So, what are the implications of eating at the wrong time, which is actually happening during shift work for cardiovascular disease? In this study, we went on with a slightly different model, but this is a model for shift work in mice, and where we expose mice to weekly changes in the light-dark cycle. So, either controlled light-dark conditions or exposure to this weekly change, so the complete shift in light-dark cycle, a weekly six hour advance or a weekly six hour delay, as you can see in these activity grams, actograms on the top of the slide. And when we then look at atherosclerosis formation, so these are stained slides from the heart, so the aortic valve area of the heart, and the arrows indicate atherosclerosis formation, so thickening of the vascular wall. We can clearly see that these circadian disturbances, the shift work model leads to enhanced atherosclerosis formation, and this is the quantification of it. So, with these more extreme full shifts in the light-dark cycle, so the weekly alternating light dark-cycles, we see more than a doubling of the atherosclerotic lesion area and not only the lesion size was increased, but also there was a shift from more mild lesions to more severe lesions. So, that’s really not good. And this was actually the first study where we showed in a non-genetic model that circadian disturbances can accelerate and so sclerosis formation, thereby increasing the risk for cardiovascular disease.
But, to our surprise, we did not see any effect in the study on brown fat function or on plasma lipid levels or on weight gain. And also, there was no effect on circulating immune cell number or activation status. So, what was going on? We did quite a lot of studies, quite a lot of other measurements to finally figure out that there was an increased number of macrophages within the lesion and that was accompanied by increased signs of oxidative stress and therefore enhanced immune attraction to the vasculature. So, here in the bottom figure you see 4-HNE staining as a measure for metabolic oxidative stress and that was quite pronounced, so where’s this oxidative stress coming from? That’s probably related to a difference in food intake. I’ll come back to that in one of my later slides. But for now, I’d like to focus on another difference we had during our experiments, and that’s related to the difference in brown fat function and the difference in weight gain that we observed throughout our experiment. And this probably relates to sexual dimorphism because all the studies on weight gain were performed in male mice and the adverse sclerosis study was performed in female mice.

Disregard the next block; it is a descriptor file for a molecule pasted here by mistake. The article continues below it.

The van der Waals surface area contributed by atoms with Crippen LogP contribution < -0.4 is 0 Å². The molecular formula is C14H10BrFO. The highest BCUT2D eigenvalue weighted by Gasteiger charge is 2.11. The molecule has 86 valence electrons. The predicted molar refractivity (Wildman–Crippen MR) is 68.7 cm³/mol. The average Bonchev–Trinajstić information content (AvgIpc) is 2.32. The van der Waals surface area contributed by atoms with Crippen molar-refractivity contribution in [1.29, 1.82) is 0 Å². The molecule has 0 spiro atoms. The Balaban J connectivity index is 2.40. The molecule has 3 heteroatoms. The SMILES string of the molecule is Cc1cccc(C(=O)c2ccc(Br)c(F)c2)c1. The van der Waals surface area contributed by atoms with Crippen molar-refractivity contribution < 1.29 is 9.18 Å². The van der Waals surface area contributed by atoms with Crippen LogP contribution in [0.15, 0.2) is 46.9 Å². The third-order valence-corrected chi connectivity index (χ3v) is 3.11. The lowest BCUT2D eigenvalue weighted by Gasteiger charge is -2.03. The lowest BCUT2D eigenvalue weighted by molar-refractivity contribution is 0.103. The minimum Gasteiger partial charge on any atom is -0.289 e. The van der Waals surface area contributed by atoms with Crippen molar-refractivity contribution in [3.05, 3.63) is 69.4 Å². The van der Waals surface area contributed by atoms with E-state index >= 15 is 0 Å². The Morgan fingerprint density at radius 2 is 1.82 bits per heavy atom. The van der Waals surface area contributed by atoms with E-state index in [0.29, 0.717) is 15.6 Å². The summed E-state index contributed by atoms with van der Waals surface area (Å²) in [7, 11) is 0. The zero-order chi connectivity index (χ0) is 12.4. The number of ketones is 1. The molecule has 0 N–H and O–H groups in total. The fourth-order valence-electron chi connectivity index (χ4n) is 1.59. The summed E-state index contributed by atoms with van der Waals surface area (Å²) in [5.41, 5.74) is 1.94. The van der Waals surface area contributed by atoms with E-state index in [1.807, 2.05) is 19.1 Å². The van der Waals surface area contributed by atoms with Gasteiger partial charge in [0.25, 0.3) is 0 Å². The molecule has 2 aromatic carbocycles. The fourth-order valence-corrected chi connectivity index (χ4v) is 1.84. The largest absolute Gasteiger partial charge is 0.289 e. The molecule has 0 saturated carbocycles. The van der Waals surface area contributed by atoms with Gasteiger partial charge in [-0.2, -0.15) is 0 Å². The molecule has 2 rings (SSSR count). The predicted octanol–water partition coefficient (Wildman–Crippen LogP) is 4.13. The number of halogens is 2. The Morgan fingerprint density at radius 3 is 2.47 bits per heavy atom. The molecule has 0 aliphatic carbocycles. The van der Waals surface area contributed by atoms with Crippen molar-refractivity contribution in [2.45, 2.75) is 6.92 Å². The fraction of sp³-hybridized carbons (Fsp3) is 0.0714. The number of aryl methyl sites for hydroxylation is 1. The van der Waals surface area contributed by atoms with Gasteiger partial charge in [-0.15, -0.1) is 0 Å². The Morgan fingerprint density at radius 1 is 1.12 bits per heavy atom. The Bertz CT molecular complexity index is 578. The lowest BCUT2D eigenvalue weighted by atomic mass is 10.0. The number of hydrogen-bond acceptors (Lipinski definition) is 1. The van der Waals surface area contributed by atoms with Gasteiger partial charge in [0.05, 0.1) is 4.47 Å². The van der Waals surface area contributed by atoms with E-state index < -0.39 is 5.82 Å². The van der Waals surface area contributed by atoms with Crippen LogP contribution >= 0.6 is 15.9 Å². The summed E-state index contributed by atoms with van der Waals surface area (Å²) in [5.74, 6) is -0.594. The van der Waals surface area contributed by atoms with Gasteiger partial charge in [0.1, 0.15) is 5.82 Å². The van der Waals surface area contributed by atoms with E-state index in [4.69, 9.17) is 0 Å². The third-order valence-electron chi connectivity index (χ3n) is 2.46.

So, we were interested in this potential sexual dimorphism and that’s why in one study we compared males exposed to a jet lag to females exposed to jet lag. In this particular study, the mice received a jet lag of six hours every three days. And what you can see is that while the males are coping pretty well with the jet lag, so there’s a slight shift in their activity as you would expect, because you’re giving them a jet lag, so they’re adapting to it. The males actually showed quite a strong reduction in their daily activity, so the rhythmic activity was really attenuated. So, the males and the females really respond differently to sort of shift work model. When we then look at fat mass over time, we see again, as shown before, an increase in fat mass in the male mice, but not in the female mice. This increase in fat mass in the male mice was accompanied by a decrease in fatty acid uptake by brown fat, like we’ve seen with the prolonged light exposure, but again in males only and not in females. But in females, we saw something else happening. So, I haven’t talked about glucose. I only talked about triglycerides right before. But when we look at glucose levels in the males, they are not affected, plus my insulin levels are increased. So, there’s some form of insulin resistance in the males that are exposed to jet lag. But in females, the females do not respond very well to this jet lag, at least not by increasing their plasma insulin levels. So, we see a rather increase in glucose but also in triglycerides levels in these female mice.
So, this is the hypothetical model that we have so far on the metabolic risks of shift work. And so what I suspect is that a misalignment between food intake and the body’s ability to process the nutrients and leads to accumulation of triglycerides and glucose in the circulation. And in male mice, these triglycerides are taken up by the adipose tissue deposition, so you get fat mass accumulation, possibly ectopic fatty position as well. While in the females, these triglycerides and glucose remain in the circulation and thereby forming a risk for the vasculature. So, glucose may lead to glycosylation of proteins in the vasculature, it can disturb endothelial, this function leads to oxidative stress, therefore local inflammation, a little bit of insulin resistance as well. And in females, that’s why we see in females increased atherosclerosis formation, while in males we mostly see increase in fat mass.